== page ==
Elon, North Carolina|Thursday, January 26, 2017
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Changes in ABSS Affect Elon Professors 


The partnership between Elon University and the Alamance-Burlington School System has made headlines recently with the recent hiring of William Harrison as superintendent. With a $330,000 salary, Harrison is the highest paid superintendent in the state and a portion of that salary comes from Elon.

This partnership means more than a check from Elon though, as the relationship between the university and the community in which it resides is a little more complicated. While the local system provides many opportunities for service and student teaching, it can also affect faculty members’ decisions to live in the community.

Stacie Dooley, the coordinator of Inclusive Community Programs and mother of two said that the local school system was a major factor for her when she was deciding to move to Burlington.

“I think for people whose job is education, who have built their life on education, education is important to them and so they’re gonna want their children to have a good education too,” she said. “So when they come here you know they can see that in the Chapel Hill school district there’s lots of great schools in the Guilford County school district there’s lots of great schools, Alamance County doesn’t fare as well by comparison.”

Recently elected member of the ABSS school board, Mark Payne, said this is something he hears a lot and is a real problem for the school system.

“It’s an issue when someone comes here and looks at the school system and says ‘well, I think I’d better, you know I can commute from Orange County. I can make it up here from Chapel Hill everyday I don’t even have to move,’” he said. “And that’s inexcusable, that’s inexcusable on our behalf because our school system has the capability to be one of the best if not the best in the state of North Carolina.”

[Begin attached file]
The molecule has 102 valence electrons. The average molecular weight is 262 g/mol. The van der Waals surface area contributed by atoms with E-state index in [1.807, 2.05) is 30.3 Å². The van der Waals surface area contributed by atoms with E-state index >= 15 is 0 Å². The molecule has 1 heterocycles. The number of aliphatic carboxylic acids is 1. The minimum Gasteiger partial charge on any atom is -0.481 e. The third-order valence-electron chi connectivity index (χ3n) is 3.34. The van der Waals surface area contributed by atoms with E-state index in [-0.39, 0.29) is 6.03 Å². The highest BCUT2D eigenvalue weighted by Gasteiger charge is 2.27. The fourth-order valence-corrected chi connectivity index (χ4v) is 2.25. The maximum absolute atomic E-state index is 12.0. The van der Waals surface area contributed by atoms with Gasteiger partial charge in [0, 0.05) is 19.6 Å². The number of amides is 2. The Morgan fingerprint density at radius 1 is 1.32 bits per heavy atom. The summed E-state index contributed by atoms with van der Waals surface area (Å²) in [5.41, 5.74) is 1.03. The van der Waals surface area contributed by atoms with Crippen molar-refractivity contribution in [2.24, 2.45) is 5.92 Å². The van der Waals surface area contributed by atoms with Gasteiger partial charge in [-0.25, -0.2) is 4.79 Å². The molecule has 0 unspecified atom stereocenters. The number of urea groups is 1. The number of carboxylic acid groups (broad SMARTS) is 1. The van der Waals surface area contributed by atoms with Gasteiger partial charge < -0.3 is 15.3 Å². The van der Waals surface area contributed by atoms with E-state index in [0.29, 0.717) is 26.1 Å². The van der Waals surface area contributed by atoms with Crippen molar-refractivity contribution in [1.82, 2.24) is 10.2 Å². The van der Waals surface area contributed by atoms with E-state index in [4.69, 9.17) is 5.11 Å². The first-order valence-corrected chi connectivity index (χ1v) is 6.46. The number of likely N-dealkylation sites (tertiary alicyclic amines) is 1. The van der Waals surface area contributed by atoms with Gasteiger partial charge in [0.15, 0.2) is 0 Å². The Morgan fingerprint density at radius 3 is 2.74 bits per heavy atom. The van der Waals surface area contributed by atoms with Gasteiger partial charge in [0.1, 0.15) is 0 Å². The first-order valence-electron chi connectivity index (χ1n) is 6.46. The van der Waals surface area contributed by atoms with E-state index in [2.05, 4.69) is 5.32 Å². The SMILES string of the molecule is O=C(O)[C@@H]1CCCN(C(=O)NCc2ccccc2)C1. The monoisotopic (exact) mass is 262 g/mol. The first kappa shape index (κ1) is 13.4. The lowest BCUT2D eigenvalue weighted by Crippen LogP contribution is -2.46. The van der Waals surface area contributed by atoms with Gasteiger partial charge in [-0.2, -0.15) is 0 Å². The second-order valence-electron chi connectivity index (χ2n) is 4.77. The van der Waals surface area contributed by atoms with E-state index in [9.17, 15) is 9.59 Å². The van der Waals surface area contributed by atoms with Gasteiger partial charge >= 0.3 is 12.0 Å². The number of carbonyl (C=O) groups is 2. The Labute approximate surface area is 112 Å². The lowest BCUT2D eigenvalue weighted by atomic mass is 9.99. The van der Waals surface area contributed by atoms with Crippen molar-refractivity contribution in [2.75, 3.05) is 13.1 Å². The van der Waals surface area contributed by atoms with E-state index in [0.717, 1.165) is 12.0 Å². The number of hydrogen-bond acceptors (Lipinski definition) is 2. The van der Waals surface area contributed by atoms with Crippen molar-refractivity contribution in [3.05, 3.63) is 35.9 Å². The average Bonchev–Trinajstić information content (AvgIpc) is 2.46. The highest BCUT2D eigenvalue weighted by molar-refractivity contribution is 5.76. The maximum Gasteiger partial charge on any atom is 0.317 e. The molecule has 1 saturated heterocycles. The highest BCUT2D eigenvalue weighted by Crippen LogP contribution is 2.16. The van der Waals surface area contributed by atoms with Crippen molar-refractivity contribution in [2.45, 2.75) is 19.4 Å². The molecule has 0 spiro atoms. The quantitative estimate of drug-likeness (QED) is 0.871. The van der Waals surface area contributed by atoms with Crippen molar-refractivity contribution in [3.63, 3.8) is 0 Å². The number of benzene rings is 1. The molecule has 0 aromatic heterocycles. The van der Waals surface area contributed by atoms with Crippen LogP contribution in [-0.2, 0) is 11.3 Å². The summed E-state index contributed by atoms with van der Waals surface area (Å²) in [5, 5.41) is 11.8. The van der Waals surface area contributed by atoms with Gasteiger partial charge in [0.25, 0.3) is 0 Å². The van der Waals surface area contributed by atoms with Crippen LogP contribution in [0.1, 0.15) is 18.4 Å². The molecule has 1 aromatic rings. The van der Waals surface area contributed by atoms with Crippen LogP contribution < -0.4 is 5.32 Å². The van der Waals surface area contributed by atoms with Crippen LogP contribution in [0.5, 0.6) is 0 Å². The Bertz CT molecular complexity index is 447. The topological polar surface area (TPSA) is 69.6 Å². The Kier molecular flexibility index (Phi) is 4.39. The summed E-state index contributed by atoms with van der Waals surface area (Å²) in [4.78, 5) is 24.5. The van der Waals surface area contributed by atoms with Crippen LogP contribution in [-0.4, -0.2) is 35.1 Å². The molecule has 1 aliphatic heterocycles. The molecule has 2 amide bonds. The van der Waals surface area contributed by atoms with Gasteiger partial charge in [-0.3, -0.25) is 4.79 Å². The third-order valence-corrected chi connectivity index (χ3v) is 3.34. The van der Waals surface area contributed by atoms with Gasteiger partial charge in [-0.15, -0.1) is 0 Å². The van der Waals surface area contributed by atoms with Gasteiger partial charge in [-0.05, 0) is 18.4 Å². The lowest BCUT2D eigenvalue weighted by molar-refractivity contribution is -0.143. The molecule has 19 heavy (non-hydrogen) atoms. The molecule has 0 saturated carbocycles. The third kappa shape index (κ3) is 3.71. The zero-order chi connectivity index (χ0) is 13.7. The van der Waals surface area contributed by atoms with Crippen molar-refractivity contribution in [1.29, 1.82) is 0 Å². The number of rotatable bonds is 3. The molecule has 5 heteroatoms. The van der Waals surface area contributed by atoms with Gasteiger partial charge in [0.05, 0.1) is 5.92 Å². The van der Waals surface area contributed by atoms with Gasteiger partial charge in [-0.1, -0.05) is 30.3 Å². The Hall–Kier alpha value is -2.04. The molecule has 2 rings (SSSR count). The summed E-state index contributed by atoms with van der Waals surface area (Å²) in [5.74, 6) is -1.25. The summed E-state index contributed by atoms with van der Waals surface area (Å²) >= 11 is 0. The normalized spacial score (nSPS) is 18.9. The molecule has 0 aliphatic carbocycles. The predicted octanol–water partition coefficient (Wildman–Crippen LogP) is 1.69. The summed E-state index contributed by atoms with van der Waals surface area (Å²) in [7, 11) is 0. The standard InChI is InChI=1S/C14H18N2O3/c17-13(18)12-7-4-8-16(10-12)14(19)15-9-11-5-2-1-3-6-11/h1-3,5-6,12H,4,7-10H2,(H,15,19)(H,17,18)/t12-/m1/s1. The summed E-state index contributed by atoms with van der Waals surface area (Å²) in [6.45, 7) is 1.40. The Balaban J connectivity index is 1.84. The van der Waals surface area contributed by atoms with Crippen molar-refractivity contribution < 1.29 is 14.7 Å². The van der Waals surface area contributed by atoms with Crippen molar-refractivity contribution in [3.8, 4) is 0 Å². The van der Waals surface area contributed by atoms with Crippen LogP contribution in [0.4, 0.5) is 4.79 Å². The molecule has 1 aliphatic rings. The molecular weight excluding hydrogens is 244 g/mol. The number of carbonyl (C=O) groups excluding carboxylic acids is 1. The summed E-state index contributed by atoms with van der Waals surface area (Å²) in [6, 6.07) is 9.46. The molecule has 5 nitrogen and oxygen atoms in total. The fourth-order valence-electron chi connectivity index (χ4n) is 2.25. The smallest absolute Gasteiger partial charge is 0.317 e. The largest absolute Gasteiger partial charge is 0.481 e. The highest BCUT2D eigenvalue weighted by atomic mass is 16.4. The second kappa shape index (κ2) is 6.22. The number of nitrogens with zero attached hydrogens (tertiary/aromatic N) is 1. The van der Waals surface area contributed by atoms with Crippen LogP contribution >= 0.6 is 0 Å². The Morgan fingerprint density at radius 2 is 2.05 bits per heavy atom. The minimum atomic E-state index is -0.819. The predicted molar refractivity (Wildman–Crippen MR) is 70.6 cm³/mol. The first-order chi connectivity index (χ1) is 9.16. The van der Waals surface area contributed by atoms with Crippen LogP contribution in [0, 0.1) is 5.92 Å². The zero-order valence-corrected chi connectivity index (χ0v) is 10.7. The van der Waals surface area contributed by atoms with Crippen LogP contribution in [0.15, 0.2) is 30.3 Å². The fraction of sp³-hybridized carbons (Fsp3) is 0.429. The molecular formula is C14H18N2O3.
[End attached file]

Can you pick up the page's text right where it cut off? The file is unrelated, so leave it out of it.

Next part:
There are six local school systems that are at a commutable distance from Elon. This includes, Guilford County Schools, Chatham County Schools, Randolph County Schools, Orange County Schools, Caswell County Schools and Chapel Hill-Carrboro Schools all of which are less than an hour away from Elon.

Still, Dooley still chose to enroll her children in an ABSS elementary school and she said the partnership between the university and the local schools was a big part of that decision.

“On some level that’s exciting to be in a space and around people who really are energetic about making the school system better,” she said.

Payne says he appreciates Elon’s advocacy for ABSS on an administrative level but he thinks a greater partnership with Elon students would be even more beneficial.

“I would love to see a situation where a lot of the Elon kids, whether they’re education majors or not, that’s irrelevant could partner up with schools,” he said. “It would make every student on this campus a better person if they were to do something like that.”

While Dooley knows the school system isn’t perfect, she believes to fix it she has to be apart of it.

“The best way to change a system or to improve a system is to be in that system and have a voice and I don’t know that I would feel like I would have a right to talk about any issue I have with ABSS if my kids weren’t actually in the schools,” she said.

About the author: Michelle Alfini

Michelle Alfini is a senior broadcast journalism major from Severna Park, Maryland. She has interned at Abc11 News in Durham, WXII News 12 in Winston Salem and 1430WNAV radio in Annapolis, Maryland. Follow her on twitter @MichelleAlf

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